NZ adopts Google/Apple COVID-19 exposure notification tech for contact tracing

Adding Bluetooth capability to the NZ COVID Tracer app from Thursday.
Written by Asha Barbaschow, Contributor

The New Zealand government has done what the Australian government should have by implementing the COVID-19 contact tracing framework developed by Apple and Google instead of pushing forward with a problem-riddled app.

From Thursday, the NZ COVID Tracer app will see the addition of Bluetooth tracing, which adopts the Apple/Google Exposure Notification Framework.

"Kiwis deserve a summer break more than ever this year but we cannot take our eye off the ball. The prospect of another outbreak should serve as a rock under our beach towels. That's no bad thing," Minister for COVID-19 Response Chris Hipkins said.

When an app user tests positive for COVID-19, they can choose to alert other app users who may have been exposed to the virus. Other app users will then receive an alert if they have been near that app user who tested positive for COVID-19.

The Ministry of Health will not know an individual has received an alert unless that individual chooses to get in touch for information and advice.

"But it's vitally important that New Zealanders see Bluetooth as an additional tool that will help to speed up contact tracing," Hipkins said. "We need to continue to scan QR codes wherever we go, and businesses, services, and public transport providers must keep displaying their QR code posters at all alert levels.

"QR codes allow us to create a private record of the places we've been, while Bluetooth creates an anonymised record of the people we've been near."

Hipkins said combined, they complement the work done by public health units and the National Investigation and Tracing Centre to rapidly identify and isolate close contacts.

"That continues to be the primary method for contact tracing in New Zealand," he added.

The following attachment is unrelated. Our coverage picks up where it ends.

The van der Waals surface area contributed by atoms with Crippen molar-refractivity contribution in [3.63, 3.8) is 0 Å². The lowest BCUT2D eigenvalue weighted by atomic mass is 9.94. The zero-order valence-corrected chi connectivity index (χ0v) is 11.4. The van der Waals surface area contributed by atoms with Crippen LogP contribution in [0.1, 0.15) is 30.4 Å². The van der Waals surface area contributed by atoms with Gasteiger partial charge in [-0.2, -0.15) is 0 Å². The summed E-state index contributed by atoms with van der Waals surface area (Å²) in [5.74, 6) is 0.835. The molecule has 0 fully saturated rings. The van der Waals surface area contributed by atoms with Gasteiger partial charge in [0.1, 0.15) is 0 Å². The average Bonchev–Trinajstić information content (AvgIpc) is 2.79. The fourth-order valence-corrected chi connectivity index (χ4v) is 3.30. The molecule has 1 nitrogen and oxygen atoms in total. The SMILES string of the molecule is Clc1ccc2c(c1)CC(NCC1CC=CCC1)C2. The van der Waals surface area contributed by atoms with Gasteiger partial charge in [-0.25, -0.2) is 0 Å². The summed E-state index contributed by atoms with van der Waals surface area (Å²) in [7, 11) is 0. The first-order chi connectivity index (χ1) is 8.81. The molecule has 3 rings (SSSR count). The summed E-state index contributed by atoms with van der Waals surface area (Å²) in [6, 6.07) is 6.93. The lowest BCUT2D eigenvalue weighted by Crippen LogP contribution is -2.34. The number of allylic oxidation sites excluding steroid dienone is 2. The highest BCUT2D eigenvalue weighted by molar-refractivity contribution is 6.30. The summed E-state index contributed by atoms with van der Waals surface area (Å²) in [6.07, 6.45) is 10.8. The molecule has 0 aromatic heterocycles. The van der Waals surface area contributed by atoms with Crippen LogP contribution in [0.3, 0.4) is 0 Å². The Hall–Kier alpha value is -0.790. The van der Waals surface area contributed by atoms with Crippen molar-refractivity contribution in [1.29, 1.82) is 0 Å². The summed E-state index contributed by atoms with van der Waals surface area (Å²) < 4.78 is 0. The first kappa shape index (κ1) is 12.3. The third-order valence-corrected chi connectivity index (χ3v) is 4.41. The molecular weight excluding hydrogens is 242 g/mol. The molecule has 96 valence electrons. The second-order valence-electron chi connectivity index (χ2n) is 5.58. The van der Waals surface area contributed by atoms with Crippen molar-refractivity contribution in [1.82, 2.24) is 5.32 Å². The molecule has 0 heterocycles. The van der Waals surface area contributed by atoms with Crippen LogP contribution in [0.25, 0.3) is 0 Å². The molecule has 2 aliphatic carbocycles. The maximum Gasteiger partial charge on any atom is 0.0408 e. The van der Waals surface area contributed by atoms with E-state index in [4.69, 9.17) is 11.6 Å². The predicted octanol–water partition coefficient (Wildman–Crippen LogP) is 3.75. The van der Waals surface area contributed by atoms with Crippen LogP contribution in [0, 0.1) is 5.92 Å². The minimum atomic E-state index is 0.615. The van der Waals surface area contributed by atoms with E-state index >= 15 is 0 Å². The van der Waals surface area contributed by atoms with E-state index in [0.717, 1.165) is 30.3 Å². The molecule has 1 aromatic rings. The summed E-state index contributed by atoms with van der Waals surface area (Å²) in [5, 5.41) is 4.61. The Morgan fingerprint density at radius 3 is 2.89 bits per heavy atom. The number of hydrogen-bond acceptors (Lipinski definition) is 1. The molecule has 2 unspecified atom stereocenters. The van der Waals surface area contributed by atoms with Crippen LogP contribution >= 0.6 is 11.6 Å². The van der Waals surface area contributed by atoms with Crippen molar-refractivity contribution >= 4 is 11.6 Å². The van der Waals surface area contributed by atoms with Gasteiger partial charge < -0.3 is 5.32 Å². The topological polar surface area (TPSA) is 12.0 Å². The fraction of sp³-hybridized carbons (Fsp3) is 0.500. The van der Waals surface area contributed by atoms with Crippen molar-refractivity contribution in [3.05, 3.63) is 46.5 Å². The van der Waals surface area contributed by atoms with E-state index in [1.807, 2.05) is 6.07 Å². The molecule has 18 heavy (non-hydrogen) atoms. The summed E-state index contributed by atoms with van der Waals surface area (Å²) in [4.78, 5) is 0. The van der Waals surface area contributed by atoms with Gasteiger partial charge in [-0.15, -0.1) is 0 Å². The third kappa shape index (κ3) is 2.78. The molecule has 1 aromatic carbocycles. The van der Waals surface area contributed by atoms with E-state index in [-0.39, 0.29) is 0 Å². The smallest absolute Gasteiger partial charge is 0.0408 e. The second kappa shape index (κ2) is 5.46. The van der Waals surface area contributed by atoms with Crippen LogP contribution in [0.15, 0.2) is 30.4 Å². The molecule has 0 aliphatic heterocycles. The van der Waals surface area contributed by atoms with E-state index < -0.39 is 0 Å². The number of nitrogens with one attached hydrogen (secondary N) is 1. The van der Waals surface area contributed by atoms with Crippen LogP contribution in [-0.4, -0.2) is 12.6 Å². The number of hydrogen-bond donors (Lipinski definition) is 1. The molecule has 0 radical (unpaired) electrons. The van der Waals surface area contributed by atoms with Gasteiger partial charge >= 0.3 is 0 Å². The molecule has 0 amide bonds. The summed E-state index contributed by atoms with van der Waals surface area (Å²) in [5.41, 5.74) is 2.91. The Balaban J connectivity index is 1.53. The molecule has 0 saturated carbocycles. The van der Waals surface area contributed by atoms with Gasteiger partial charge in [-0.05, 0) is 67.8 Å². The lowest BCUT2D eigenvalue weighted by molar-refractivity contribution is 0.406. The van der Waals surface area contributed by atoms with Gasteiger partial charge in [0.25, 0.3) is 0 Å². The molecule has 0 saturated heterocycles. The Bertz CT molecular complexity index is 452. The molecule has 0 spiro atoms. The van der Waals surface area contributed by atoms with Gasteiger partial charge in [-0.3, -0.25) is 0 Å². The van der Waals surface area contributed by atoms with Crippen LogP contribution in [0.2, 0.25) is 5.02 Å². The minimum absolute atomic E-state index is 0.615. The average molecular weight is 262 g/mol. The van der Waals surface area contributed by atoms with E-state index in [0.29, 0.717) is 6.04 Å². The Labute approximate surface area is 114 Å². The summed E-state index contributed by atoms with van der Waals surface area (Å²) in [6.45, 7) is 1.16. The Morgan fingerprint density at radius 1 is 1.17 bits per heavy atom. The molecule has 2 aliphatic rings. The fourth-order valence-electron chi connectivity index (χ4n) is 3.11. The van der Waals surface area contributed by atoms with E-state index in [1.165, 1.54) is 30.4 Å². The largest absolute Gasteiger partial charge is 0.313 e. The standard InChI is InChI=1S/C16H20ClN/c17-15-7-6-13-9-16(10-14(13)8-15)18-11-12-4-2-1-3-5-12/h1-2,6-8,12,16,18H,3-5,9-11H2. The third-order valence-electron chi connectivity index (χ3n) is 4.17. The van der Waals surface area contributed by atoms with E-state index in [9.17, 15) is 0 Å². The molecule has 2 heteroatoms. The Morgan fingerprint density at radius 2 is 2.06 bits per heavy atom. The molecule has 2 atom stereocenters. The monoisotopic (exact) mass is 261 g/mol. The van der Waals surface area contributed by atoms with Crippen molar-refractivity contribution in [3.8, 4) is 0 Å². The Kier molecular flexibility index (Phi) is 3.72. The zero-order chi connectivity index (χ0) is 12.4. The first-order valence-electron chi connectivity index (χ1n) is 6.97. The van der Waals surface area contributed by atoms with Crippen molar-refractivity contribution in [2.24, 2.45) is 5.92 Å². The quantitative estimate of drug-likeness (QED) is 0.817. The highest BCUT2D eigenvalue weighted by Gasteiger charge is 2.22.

There are currently around 2.4 million registered users of the NZ COVID Tracer app, of which approximately 90% will have phones that are compatible with Bluetooth tracing. 

Being mindful that many New Zealanders are without access to a compatible smartphone, Hipkins said that while no decisions have yet been made on any wider rollout of the proposed contact tracing cards, there is potential for the cards or other wearables to form part of a broader system of interoperable technologies.

"The recent community trial of the cards with the Te Arawa COVID-19 Response Hub has highlighted that a partnership approach to any future rollout of cards or wearables will be essential to increasing community trust and participation with contact tracing technologies," he said.

The app has been endorsed by the Privacy Commissioner, and the Ministry of Health will release the source code on Friday.

NZ COVID Tracer will update automatically and Bluetooth tracing will be turned off by default.

As of Tuesday, the total number of active cases in New Zealand was 54. The total number of confirmed cases since the pandemic hit the country is 1,729.

Six new cases were found on Tuesday, all of them were returned travellers.


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